• lurker — I always look at the Hugo, Nebula and Edgar Awards for good source material. I also had a good number of thrillers/mysteries which rarely rise to what I think of as “serious” books (I guess a serious book is one that I end up thinking about long after I’ve finished it) — but I like them and they’re almost always a fun “break”.

  3. That’s a hard one to answer. My reading gets split between academic books that I won’t say I liked, but enjoyed on a different level, whether it was for their ideas, or a fresh look at an old subject; and the books I read for pleasure, which are mostly fantasies and mysteries/thrillers. Richard Brilliant’s My Laocoon: Alternative Claims in the Interpretation of Artworks,/i> would fall into the former category; Arnaldur Indriason’s Voices and Sajay Patel’s Ramayana: Divine Loophole fall into the latter. I liked all of these books, but for diverse reasons: the first for its take on the way we look at a classical work of art, the second because it was an excellent mystery, perfect for reading at Christmas, and the third because of its wonderful illustrations and its interpretation of an Indian epic which is both playful and yet captures the character of this work, which explains why so many people in India love it.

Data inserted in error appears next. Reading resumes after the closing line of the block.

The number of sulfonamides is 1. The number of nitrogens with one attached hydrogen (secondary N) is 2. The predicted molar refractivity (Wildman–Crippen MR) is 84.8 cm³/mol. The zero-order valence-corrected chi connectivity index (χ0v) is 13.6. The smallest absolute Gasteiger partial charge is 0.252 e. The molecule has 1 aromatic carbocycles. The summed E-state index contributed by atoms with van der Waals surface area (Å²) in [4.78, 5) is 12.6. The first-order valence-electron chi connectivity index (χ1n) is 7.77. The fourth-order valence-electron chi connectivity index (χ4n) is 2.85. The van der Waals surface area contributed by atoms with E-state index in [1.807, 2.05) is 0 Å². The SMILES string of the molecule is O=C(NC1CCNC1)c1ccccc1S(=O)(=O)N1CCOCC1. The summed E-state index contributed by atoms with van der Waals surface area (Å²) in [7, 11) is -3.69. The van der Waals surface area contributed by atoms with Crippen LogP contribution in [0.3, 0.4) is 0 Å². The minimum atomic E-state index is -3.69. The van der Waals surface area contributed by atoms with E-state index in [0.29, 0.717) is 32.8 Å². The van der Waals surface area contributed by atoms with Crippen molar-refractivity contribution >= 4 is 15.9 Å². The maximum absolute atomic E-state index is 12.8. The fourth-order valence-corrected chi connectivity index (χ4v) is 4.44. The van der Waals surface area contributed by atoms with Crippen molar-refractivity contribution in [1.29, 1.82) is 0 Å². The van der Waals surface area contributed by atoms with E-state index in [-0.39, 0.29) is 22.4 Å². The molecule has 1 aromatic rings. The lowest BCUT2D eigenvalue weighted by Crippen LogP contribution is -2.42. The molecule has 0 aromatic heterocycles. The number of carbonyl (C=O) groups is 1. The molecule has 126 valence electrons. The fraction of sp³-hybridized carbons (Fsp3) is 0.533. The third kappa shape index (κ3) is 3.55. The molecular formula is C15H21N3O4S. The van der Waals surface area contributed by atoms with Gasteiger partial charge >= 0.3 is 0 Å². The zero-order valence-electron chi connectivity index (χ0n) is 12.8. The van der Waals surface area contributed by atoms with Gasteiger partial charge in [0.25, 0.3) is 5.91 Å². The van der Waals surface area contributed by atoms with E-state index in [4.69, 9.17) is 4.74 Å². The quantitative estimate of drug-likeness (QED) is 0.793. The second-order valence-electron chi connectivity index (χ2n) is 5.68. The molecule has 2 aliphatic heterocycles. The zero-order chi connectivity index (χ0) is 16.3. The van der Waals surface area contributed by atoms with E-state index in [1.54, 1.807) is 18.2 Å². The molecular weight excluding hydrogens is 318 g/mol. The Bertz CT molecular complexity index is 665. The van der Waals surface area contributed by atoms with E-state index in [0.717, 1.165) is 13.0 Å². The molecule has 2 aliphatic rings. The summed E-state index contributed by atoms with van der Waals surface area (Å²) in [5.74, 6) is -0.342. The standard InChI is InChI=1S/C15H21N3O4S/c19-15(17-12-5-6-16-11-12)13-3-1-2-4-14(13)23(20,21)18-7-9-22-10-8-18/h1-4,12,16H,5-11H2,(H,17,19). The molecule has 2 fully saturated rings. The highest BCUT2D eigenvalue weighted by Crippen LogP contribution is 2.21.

I have all of your choices on my library reserve list, Steve. Unfortunately, they are so popular, I probably won’t get these books until spring!

    • HG — yes, it’s definitely true that Favorites can come in all sorts of flavors. (Though I will admit that my academic material never ever rises to “favorite” — “Principles of Clinical Pharmacology”?? essential? yes. Favorite? no.)

      I also reads “Voices” this year and really liked it. And in reference to my comment to Lurkertype above WAS one of the mysteries that stayed with me after I finished reading it. It gave such a great sense of “place” and personality and was incredibly creepy. Like really creepy. I should read the next one soon. I’ve been trying not to OD on Indriason… :)